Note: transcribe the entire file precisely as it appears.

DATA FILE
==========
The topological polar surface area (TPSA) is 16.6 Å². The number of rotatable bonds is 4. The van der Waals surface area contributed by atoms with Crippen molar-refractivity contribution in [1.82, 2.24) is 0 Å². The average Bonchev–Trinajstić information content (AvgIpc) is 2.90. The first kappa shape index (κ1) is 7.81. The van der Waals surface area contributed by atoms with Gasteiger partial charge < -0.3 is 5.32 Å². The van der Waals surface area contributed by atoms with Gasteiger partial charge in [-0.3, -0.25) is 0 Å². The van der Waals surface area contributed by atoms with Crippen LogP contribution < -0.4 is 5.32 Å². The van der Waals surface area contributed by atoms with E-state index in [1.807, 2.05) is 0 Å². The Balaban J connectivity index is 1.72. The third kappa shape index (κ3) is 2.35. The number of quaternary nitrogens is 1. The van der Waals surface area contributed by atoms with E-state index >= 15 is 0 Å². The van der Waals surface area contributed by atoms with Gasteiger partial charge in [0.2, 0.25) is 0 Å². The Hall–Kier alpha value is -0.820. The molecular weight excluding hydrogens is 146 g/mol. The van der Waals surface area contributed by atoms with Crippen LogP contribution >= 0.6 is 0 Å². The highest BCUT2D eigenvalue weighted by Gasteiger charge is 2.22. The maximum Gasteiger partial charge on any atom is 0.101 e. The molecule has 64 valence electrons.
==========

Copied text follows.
The topological polar surface area (TPSA) is 16.6 Å². The number of rotatable bonds is 4. The van der Waals surface area contributed by atoms with Crippen molar-refractivity contribution in [1.82, 2.24) is 0 Å². The average Bonchev–Trinajstić information content (AvgIpc) is 2.90. The first kappa shape index (κ1) is 7.81. The van der Waals surface area contributed by atoms with Gasteiger partial charge < -0.3 is 5.32 Å². The van der Waals surface area contributed by atoms with Gasteiger partial charge in [-0.3, -0.25) is 0 Å². The van der Waals surface area contributed by atoms with Crippen LogP contribution < -0.4 is 5.32 Å². The van der Waals surface area contributed by atoms with E-state index in [1.807, 2.05) is 0 Å². The Balaban J connectivity index is 1.72. The third kappa shape index (κ3) is 2.35. The number of quaternary nitrogens is 1. The van der Waals surface area contributed by atoms with E-state index >= 15 is 0 Å². The van der Waals surface area contributed by atoms with Gasteiger partial charge in [0.2, 0.25) is 0 Å². The Hall–Kier alpha value is -0.820. The molecular weight excluding hydrogens is 146 g/mol. The van der Waals surface area contributed by atoms with Crippen LogP contribution >= 0.6 is 0 Å². The highest BCUT2D eigenvalue weighted by Gasteiger charge is 2.22. The maximum Gasteiger partial charge on any atom is 0.101 e. The molecule has 64 valence electrons.